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Periventricular leukomalacia following neonatal and infant cardiac surgery.

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Division of Cardiothoracic Surgery, The Cardiac Center at The Children's Hospital of Philadelphia, Philadelphia, PA 19104, USA.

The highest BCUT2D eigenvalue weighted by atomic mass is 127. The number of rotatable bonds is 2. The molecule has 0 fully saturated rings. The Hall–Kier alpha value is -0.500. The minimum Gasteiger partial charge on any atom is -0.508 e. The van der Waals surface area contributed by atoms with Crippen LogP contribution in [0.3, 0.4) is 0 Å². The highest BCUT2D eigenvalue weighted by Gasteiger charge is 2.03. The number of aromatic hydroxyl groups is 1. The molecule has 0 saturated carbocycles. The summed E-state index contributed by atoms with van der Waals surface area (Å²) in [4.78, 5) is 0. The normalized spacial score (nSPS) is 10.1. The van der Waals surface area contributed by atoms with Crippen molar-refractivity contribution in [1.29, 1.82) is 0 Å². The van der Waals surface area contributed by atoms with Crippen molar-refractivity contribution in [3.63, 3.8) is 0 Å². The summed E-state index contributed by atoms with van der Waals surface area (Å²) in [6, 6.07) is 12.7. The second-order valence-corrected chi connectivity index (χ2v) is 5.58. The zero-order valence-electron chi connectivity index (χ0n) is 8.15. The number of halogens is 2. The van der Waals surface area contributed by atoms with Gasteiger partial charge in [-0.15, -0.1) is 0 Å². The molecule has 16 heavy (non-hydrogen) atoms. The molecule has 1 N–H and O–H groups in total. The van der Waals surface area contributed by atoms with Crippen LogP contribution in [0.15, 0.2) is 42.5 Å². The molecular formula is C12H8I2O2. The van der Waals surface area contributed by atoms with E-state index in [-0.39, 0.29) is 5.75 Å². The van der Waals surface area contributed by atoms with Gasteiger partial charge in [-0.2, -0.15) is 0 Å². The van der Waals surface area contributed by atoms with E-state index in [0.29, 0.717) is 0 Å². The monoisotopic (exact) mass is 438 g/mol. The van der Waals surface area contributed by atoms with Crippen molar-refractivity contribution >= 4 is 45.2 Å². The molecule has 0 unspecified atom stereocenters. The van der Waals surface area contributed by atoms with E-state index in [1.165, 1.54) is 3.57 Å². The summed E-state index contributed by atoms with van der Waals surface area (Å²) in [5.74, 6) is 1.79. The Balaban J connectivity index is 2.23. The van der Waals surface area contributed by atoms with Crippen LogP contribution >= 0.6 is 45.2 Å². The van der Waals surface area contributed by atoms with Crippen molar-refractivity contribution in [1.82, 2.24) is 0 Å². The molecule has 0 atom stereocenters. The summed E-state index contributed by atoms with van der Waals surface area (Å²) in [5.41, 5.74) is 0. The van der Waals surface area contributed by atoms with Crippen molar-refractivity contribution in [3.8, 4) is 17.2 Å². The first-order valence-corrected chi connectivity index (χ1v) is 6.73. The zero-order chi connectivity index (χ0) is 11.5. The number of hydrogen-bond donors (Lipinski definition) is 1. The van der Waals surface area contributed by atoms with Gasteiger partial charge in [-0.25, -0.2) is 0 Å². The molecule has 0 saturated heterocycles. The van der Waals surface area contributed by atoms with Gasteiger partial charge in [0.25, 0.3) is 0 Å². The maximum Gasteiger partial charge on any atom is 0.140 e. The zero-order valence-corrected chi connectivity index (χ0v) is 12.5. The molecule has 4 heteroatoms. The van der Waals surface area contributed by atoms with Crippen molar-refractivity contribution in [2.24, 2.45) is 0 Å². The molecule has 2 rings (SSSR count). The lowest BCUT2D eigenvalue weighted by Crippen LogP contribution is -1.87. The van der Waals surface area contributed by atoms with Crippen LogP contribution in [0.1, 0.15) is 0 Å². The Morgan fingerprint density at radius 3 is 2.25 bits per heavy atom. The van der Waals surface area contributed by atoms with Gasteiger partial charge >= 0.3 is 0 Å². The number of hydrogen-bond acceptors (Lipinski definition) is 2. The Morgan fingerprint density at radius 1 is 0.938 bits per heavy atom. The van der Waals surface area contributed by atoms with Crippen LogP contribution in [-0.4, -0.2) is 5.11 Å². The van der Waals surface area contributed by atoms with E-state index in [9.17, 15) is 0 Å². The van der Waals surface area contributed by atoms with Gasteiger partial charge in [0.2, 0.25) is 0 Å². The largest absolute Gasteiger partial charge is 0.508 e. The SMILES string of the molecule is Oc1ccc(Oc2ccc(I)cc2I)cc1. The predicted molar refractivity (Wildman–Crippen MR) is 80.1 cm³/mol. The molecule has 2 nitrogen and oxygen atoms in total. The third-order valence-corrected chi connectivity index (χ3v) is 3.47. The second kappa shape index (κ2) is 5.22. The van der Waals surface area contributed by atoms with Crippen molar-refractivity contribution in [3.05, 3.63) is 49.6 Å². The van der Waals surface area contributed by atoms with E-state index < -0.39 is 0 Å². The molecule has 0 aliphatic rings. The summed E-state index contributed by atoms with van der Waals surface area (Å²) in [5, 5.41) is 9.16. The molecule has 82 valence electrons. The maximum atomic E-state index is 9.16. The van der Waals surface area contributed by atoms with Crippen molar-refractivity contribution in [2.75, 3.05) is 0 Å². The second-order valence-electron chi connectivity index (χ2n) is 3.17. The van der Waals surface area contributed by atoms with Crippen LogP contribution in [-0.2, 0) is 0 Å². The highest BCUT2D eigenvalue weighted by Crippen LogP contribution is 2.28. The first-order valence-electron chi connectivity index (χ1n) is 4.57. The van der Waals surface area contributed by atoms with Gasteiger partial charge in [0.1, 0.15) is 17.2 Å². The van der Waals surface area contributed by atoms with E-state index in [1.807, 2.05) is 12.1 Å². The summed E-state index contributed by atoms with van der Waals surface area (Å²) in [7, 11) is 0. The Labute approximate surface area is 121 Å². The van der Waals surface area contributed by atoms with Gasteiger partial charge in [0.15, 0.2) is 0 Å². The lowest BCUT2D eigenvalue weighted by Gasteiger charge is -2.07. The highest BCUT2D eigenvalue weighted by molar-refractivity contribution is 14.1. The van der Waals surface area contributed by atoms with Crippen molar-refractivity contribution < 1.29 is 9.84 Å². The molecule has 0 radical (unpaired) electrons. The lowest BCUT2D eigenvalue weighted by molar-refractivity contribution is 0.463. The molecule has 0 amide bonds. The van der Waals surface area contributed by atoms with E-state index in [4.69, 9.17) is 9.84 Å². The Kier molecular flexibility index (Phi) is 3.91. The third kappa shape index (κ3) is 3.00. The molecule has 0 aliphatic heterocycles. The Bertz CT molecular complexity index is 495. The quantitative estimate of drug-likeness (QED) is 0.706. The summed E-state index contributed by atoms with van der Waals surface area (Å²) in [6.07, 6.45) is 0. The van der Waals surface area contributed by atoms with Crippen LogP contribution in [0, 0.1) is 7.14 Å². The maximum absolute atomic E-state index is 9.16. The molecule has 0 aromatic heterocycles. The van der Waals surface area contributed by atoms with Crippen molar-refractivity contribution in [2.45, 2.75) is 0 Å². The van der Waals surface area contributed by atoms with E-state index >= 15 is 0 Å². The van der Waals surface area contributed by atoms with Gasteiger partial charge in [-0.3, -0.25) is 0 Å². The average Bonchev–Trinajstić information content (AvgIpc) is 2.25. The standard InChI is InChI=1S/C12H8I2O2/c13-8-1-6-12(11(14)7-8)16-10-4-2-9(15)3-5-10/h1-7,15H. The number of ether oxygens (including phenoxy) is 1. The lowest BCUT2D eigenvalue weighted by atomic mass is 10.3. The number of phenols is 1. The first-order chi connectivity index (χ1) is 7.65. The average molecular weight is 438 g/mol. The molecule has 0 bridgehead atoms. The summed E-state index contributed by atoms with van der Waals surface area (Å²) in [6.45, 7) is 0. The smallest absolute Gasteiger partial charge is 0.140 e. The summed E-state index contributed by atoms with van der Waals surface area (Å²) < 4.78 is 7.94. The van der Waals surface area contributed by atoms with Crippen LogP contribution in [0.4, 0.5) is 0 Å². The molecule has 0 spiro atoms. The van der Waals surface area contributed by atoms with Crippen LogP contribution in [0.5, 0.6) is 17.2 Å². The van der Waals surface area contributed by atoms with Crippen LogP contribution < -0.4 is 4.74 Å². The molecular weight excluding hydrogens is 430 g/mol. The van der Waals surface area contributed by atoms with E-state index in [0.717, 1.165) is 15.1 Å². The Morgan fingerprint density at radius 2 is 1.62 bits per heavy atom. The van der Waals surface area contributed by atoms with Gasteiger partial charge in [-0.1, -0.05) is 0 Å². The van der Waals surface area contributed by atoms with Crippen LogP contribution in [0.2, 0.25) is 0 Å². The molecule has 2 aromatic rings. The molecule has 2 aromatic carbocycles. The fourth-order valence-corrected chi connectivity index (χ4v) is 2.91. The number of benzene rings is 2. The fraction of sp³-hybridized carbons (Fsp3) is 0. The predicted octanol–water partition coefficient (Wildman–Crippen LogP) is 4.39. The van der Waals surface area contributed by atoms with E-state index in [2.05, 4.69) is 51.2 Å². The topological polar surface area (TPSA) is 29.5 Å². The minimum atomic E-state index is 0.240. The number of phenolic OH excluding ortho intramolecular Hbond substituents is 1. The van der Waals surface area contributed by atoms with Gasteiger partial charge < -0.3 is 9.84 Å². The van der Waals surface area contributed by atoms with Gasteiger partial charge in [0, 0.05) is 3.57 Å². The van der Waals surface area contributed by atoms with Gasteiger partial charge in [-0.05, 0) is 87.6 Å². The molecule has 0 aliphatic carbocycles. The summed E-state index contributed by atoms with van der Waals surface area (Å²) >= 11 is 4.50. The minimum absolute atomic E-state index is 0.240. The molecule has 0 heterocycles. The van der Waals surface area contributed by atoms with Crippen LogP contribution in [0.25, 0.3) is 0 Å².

The dramatic reduction in surgical mortality following repair of congenital heart defects has been accompanied by increasing recognition of adverse neurodevelopmental sequelae in some children. Neurodevelopmental abnormalities following neonatal and infant cardiac surgery include mild cognitive impairment, expressive speech and language abnormalities, impaired attention and executive function, impaired visual and spatial motor skills, as well as learning disabilities. These defects result in a significant need for early intervention, as well as rehabilitative and special education services. Central nervous system injury following repair of congenital heart defects results from a complex interaction of patient specific and environmental factors. Recent studies suggest that cerebral white matter injury characterized by periventricular leukomalacia (PVL) is common in infants with congenital heart disease particularly following cardiac surgery. Studies at our institution show that this occurs in greater than 50% of neonates following cardiac surgery, but is rare in older infants. Prolonged exposure to cardiopulmonary bypass (with or without deep hypothermic circulatory arrest) is a risk factor for PVL, possibly secondary to the systemic inflammatory response to cardiopulmonary bypass. Hypotension and hypoxemia in the early postoperative period, especially diastolic hypotension, significantly increase the risk of PVL. Future studies are needed to determine significance of PVL as a marker for long-term developmental dysfunction.

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